On Sunday evening, the biannual event debuted new collections Richfresh, Kimberly Goldson and Kristian Loren and hosted its 13th annual Style Awards honoring Teen Vogue's Lindsay Peoples Wagner, Pyer Moss's Kerby Jean-Raymond, British Vogue's Edward Enninful and publicist Nate Hinton on the CFDA's brand-new Runway360 platform, its online hub for the season.
"This year's theme is 'Black is the new Black,' because we haven't just arrived here," says CEO and founder Brandice Daniel.
Founded in 2007, Harlem's Fashion Row has been a safe haven for multicultural designers to receive the financial, professional and creative support independent businesses need to create and promote their work. In fact, Harlem's Fashion Row was among the first to establish a fund specifically for BIPOC creators amid the Covid-19 pandemic, which has since received financial support from the CFDA's A Common Thread initiative.
Harlem's Fashion Row's latest presentation was nothing short of stunning. Each of the three designers on the lineup showcased their collections in a monochromatic room and runway, streamed online for viewers at home. When asked how the event was able to pivot to this new format, Daniel replies: "I don't really work with the 'how' first — I work with the 'what' and 'why' first."
Sponsors included Gap Inc., Nike, Shea Moisture and children's brand Janie and Jack, for which all three labels created a capsule collection that debuted at the end of the show.
Richfresh is an L.A.-based atelier specializing in (and best known for) bespoke tailored suiting. Amid the pandemic, it expanded its offerings into new categories — namely, PPE. "Being in a space of wanting to be present for other people, I created a whole mask brand to service that motive," says designer Fresh (née Patrick Henry) of Henry Mask, the company he recently launched to benefit frontline workers and families in need.
This pivot helped him realize "that I need to not just be a custom brand and that I need to exist in a direct to consumer space," he adds. With the help of Harlem's Fashion Row, Richfresh made its ready-to-wear debut at New York Fashion Week.
Like many a designer before him, Fresh worked in the luxury retail space and then challenged himself to create luxury goods himself. This presented its own set of challenges for a young Black man with no formal training, who is also self-funded. With a desire to compete with the likes of Tom Ford and Brioni, he committed to selling his designs to celebrity clients like Rick Ross, Dwyane Wade and Lena Waithe at full price.
"There's a lot of wealth here and a lot of stars, I make all of them pay full price, which gave me the confidence to respect myself as a luxury brand," Fresh says. "So when people ask when I'm going to make something more affordable, I say you've got to want more for yourself, Jack. You can have whatever you want."
Brooklyn-based Kimberly Goldson launched in 2012, the brainchild of sisters Kimberly Goldson and Shelly Powell. For its latest collection, the brand collaborated with emerging designer and illustrator Taylor Ramsie to celebrate the many textures of Black women’s hair.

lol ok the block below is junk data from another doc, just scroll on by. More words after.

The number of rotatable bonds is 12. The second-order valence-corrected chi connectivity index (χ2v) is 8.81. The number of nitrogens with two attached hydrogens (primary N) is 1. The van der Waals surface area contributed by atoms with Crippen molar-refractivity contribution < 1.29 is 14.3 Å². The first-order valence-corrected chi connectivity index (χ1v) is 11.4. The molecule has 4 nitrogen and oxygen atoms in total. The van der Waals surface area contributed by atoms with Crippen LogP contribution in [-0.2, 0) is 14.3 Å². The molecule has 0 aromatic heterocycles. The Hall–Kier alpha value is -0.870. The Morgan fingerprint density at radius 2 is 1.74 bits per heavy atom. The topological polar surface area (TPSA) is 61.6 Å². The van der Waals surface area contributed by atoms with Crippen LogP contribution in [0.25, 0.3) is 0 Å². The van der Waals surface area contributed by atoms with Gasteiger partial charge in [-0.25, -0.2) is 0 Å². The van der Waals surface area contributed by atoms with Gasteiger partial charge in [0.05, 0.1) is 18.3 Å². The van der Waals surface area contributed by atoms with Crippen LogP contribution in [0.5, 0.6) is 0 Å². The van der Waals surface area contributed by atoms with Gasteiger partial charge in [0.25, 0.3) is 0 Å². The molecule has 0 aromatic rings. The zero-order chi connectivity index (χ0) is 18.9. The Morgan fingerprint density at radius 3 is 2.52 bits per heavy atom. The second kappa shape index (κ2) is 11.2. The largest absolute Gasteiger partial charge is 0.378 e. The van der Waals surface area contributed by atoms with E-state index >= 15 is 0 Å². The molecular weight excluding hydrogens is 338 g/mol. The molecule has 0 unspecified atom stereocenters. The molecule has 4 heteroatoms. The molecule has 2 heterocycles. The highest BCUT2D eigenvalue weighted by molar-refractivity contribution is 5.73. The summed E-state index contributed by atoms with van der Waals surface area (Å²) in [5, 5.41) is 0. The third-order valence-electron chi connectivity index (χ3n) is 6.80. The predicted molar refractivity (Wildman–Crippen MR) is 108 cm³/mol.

"The ethos of our brand is that it's never too early to sparkle and shine," says Goldson. "We're definitely making our suits a little softer, but because we already have luxury textiles in bold prints, that makes it all the better for Zoom calls and teleconferencing. So now you're standing out in a sea of squares." (Having dressed actor and comedian Yvonne Orji and collaborated with Dapper Dan on Bevy Smith's 2019 Met Gala look, Kimberly Godson is no stranger to creating designs that stand out.)
Kristian Lorén is a womenswear label created by Philly native Kristian Lorén Lopez, with a desire to provide its customers with an outlet of sexual expression, "leaving hints of magic everywhere they go," according to its founder.
Lopez got her start styling looks for her model sister out of tablecloths and curtains, which she would model for their mom. Years later, she still draws inspiration from what she has on hand to create something new and fresh. "I think about what I want to wear, how I want to feel, what's in my wardrobe, what I would change or make improvements to," she says.
Kristian Lorén is sold in Bloomingdale’s, alongside many other top labels. And, like Fresh, deals with pushback regarding her price point of her pieces. "We're hanging next to some of these brands that people will pay full price for — have that same question for the designers who you'll pay full price for, and not just me," she says. "The question is, do you value my product as much as theirs? The question is really on them and how they view Black designers."
As many in the fashion industry publicly expressed solidarity with the Black Lives Matter movement this summer, Goldson was apprehensive: "This moment felt like another trend, and another time when everyone was saying they were canceling the major fashion brands and only supporting Black designers and that’s fleeting." That's why, with her brand's latest showing, on the CFDA's official New York Fashion Week platform, she hopes to communicate the staying power of Black designers. It's about "people really respecting and recognizing our talent and that we can hang with the big dogs, that we are not less than, that our collections are equally as dope, and not limited to any one consumer."